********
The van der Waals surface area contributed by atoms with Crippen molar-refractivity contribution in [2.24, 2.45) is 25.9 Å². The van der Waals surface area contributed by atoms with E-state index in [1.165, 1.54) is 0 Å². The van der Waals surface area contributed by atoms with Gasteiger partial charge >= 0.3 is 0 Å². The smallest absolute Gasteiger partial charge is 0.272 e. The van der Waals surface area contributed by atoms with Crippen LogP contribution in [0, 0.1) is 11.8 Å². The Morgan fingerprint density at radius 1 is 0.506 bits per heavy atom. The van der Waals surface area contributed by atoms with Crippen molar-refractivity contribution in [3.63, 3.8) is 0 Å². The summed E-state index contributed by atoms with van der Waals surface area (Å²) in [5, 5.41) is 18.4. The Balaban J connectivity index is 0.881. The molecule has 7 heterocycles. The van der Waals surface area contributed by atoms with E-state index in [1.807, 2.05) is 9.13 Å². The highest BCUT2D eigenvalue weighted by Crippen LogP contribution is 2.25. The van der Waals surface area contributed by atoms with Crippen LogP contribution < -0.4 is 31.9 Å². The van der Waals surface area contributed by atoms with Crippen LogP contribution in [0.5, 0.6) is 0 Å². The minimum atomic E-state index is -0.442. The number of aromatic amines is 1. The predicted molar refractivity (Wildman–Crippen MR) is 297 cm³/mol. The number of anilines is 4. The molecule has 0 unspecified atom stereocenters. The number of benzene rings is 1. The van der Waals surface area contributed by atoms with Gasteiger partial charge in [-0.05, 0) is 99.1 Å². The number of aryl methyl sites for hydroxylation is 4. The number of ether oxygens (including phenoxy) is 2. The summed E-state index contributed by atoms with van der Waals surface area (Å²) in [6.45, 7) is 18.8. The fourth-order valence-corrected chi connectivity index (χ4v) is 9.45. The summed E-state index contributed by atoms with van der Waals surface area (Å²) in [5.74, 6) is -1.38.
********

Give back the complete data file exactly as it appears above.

The van der Waals surface area contributed by atoms with Crippen molar-refractivity contribution in [2.24, 2.45) is 25.9 Å². The van der Waals surface area contributed by atoms with E-state index in [1.165, 1.54) is 0 Å². The van der Waals surface area contributed by atoms with Gasteiger partial charge >= 0.3 is 0 Å². The smallest absolute Gasteiger partial charge is 0.272 e. The van der Waals surface area contributed by atoms with Crippen LogP contribution in [0, 0.1) is 11.8 Å². The Morgan fingerprint density at radius 1 is 0.506 bits per heavy atom. The van der Waals surface area contributed by atoms with Crippen molar-refractivity contribution in [3.63, 3.8) is 0 Å². The summed E-state index contributed by atoms with van der Waals surface area (Å²) in [5, 5.41) is 18.4. The Balaban J connectivity index is 0.881. The molecule has 7 heterocycles. The van der Waals surface area contributed by atoms with E-state index in [1.807, 2.05) is 9.13 Å². The highest BCUT2D eigenvalue weighted by Crippen LogP contribution is 2.25. The van der Waals surface area contributed by atoms with Crippen LogP contribution < -0.4 is 31.9 Å². The van der Waals surface area contributed by atoms with Crippen LogP contribution in [0.5, 0.6) is 0 Å². The minimum atomic E-state index is -0.442. The number of aromatic amines is 1. The predicted molar refractivity (Wildman–Crippen MR) is 297 cm³/mol. The number of anilines is 4. The molecule has 0 unspecified atom stereocenters. The number of benzene rings is 1. The van der Waals surface area contributed by atoms with Gasteiger partial charge in [-0.05, 0) is 99.1 Å². The number of aryl methyl sites for hydroxylation is 4. The number of ether oxygens (including phenoxy) is 2. The summed E-state index contributed by atoms with van der Waals surface area (Å²) in [6.45, 7) is 18.8. The fourth-order valence-corrected chi connectivity index (χ4v) is 9.45. The summed E-state index contributed by atoms with van der Waals surface area (Å²) in [5.74, 6) is -1.38.